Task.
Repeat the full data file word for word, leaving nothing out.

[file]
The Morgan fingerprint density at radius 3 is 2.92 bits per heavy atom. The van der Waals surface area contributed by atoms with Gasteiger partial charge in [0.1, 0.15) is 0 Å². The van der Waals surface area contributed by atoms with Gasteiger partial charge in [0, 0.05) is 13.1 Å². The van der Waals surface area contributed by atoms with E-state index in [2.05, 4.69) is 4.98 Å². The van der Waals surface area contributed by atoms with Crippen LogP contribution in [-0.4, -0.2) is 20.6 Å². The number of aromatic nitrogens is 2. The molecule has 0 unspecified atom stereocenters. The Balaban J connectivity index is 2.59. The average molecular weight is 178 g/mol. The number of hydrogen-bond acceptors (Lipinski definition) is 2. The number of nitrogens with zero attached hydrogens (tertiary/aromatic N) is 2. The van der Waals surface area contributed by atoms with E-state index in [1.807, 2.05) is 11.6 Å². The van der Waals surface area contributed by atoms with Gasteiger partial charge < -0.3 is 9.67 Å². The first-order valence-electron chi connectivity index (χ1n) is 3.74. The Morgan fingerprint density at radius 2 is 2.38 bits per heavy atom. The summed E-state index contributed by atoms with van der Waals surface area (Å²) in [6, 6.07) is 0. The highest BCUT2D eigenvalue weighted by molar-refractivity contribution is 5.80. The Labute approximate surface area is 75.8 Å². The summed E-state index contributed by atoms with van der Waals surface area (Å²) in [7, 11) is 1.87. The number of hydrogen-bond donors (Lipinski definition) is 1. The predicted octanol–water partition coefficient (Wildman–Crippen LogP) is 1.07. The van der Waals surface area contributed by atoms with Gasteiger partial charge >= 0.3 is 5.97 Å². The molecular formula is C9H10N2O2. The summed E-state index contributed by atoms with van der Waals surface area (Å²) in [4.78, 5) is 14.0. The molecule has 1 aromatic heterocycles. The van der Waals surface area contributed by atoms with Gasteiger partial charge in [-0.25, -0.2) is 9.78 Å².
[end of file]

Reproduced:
The Morgan fingerprint density at radius 3 is 2.92 bits per heavy atom. The van der Waals surface area contributed by atoms with Gasteiger partial charge in [0.1, 0.15) is 0 Å². The van der Waals surface area contributed by atoms with Gasteiger partial charge in [0, 0.05) is 13.1 Å². The van der Waals surface area contributed by atoms with E-state index in [2.05, 4.69) is 4.98 Å². The van der Waals surface area contributed by atoms with Crippen LogP contribution in [-0.4, -0.2) is 20.6 Å². The number of aromatic nitrogens is 2. The molecule has 0 unspecified atom stereocenters. The Balaban J connectivity index is 2.59. The average molecular weight is 178 g/mol. The number of hydrogen-bond acceptors (Lipinski definition) is 2. The number of nitrogens with zero attached hydrogens (tertiary/aromatic N) is 2. The van der Waals surface area contributed by atoms with E-state index in [1.807, 2.05) is 11.6 Å². The van der Waals surface area contributed by atoms with Gasteiger partial charge < -0.3 is 9.67 Å². The first-order valence-electron chi connectivity index (χ1n) is 3.74. The Morgan fingerprint density at radius 2 is 2.38 bits per heavy atom. The summed E-state index contributed by atoms with van der Waals surface area (Å²) in [6, 6.07) is 0. The highest BCUT2D eigenvalue weighted by molar-refractivity contribution is 5.80. The Labute approximate surface area is 75.8 Å². The summed E-state index contributed by atoms with van der Waals surface area (Å²) in [7, 11) is 1.87. The number of hydrogen-bond donors (Lipinski definition) is 1. The predicted octanol–water partition coefficient (Wildman–Crippen LogP) is 1.07. The van der Waals surface area contributed by atoms with Gasteiger partial charge >= 0.3 is 5.97 Å². The molecular formula is C9H10N2O2. The summed E-state index contributed by atoms with van der Waals surface area (Å²) in [4.78, 5) is 14.0. The molecule has 1 aromatic heterocycles. The van der Waals surface area contributed by atoms with Gasteiger partial charge in [-0.25, -0.2) is 9.78 Å².